I did not fall asleep easily that blustery night. Encountering the past this way – all at once and out of chronology and context – disrupted my everyday sense of things and even of my self. When I closed my eyes, I found myself reexperiencing a footrace I’d almost won, my Bar Mitzvah speech, and the summer of 1969, when I lost my virginity and helped pitch my sandlot team to the State Championship.
That game had taken place on a hot summer day before a crowd that included major league scouts, small-time gamblers, and sun-tanned teenage girls. As I lay awake, I thought about Andre, our right fielder, who was a superb athlete and an even better human being. Although I hadn’t seen him since that long-ago summer, I had recently seen a photo of his daughter in the New York Times. She had been ambushed and killed on a peace mission to Iraq. Putting myself in Andre’s place, I had cried and cried. Somehow, I still hadn’t written my old teammate to tell him how sorry I was for his loss.
Other realizations of what I should have done, but didn’t, came to mind and kept me from finding sleep.
Earlier that evening, I had listened to an interview with my nana Shirley in the late 1970s. Hearing my grandmother tell her old stories in her familiar Yiddish made me smile and miss her terribly. But now I remembered that I had skipped her funeral because I had so much work to do the week she died.
The moonlight streamed through the curtains and lit up my bedroom. I remembered a trip I had once made to a refugee camp in northern Kenya. The camp was hot and dusty and housed more than thirty-two thousand children who had been uprooted from their homes by the tribal wars in neighboring Somali. Most of those children would never see their parents again, and yet they clung to the idea of a better life. I met one boy who wanted me to tell him everything I could about America because he dreamed of going there someday. He showed me a musty textbook he’d been reading to improve his English. It was from the days when Kenya was still a colony of the British Empire. I told him that I would fill the camp’s library with new books, ones he would like.
“That’s what everyone says,” he said, shrugging his shoulders as if to indicate that I probably wouldn’t.
I hadn’t, and I hadn’t let it trouble me for years.
I must have nodded off for a while because when I opened my eyes the shadows had shifted in the room. But again my thoughts returned to the boxes. Their contents attested to the rich human connections I had forged earlier in my life. But they also contained evidence of my unfinished business: tasks like paying a condolence call to Andre that I had either put off or failed to follow through on. For a variety of reasons – my self-involvement, my hurry to get ahead, a sense that I would get to them later – I had neglected matters of great consequence. In the process, I had hurt the people closest to me and fed the fear and compulsion that had kept me chained to my job.
There were signs in these boxes that there had been a better me: a more curious, adventurous and compassionate individual who had taken risks to do the right thing. Too often, though, my fears had taken over, creating the unfinished business that kept holding me back.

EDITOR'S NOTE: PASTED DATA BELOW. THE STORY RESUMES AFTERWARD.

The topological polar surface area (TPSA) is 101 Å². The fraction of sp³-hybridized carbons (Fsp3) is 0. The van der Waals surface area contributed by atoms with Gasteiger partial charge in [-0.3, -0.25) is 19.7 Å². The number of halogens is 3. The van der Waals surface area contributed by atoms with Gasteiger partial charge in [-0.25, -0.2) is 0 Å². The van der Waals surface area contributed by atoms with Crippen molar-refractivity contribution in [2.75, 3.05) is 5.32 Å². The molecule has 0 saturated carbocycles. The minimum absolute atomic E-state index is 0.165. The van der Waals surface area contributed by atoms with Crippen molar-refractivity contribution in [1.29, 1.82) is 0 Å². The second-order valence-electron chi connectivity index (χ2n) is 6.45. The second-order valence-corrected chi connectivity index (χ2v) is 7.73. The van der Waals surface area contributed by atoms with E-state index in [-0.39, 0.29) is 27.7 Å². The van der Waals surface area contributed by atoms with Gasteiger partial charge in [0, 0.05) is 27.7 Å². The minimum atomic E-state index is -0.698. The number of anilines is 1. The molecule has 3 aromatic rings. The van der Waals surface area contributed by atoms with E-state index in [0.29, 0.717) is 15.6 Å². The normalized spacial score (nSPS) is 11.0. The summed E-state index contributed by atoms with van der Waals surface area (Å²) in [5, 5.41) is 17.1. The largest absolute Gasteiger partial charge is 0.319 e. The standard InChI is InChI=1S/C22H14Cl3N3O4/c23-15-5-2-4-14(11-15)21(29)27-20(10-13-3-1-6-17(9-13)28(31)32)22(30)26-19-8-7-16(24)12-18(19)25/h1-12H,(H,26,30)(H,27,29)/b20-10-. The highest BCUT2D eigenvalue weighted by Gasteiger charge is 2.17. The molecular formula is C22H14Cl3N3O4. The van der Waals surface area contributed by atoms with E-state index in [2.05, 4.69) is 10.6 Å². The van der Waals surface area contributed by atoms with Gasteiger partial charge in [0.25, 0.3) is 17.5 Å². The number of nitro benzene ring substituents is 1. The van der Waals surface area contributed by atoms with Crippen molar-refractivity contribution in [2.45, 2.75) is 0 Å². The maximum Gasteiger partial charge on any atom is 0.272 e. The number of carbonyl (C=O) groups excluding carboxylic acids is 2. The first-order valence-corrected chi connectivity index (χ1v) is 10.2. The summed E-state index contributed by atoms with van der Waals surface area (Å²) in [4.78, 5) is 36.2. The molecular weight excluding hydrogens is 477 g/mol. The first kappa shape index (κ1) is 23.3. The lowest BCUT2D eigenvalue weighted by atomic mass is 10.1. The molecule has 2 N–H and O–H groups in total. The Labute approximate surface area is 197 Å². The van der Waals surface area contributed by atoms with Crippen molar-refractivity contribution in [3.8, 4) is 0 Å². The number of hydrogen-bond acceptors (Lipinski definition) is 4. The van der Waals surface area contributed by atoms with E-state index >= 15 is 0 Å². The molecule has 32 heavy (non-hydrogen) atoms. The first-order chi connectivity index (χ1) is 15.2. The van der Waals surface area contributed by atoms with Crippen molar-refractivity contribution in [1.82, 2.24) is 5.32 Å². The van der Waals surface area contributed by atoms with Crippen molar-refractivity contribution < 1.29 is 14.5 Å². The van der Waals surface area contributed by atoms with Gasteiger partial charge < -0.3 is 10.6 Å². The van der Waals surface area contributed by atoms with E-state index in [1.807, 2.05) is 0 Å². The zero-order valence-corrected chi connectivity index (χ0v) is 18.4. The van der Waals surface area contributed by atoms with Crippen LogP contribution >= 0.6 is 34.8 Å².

If I had committed a bank robbery or traffic violation, I would have gone to jail, paid a fine, or been sentenced to community service. Yet no one could prosecute me for missing my grandmother’s funeral or failing to keep a promise to a child – no one, except me.
There are acts and nonacts that prosecute you from within. They trouble your soul and cast aspersion on your character. They tell you that you are callous, small-minded, less than you want to be. Isn’t it strange how small these things can seem on paper, yet how large they loom in your head? Before I finally fell asleep, I concluded that I would condemn myself to piling up even more unfinished business unless I attended to some of it now.
By the time I woke up the next morning, I was ready to make a plan. Instead of rushing out to find a job, I would devote an entire year to tying up my loose emotional ends.
Over the next few days, I spent a good deal of time meditating on how I wanted to proceed. One of the biggest urges I felt was to make amends. It was the most human of impulses and one that most religions put at the center of their promises of forgiveness and heaven.
When a person died in ancient Egypt, their heart would be weighed to determine if his soul would make it into the afterlife. If the person’s heart weighed less than a feather and was judged pure, the soul got in. If the heart, burdened by sin, weighed more than a feather, the soul lost its spot.
Buddhism says that we accumulate good karma from our right actions and bad karma from our wrong ones, as does Hinduism. Picture walking around with a big bag of bad karma over your shoulder; it weighs you down and holds you back. How do you lessen the load so that you can move ahead in this life and the next? Through right actions, Buddhist lamas say.
In confessing their sins to a priest, Catholics acknowledge their flawed nature before God and express their willingness to make up for it.
On Yom Kippur, the Jewish Day of Atonement, we fast and pray. I used to love Yom Kippur when I was a kid. At temple I would stand next to my father, lightly beating my chest as we recited the sins we had committed.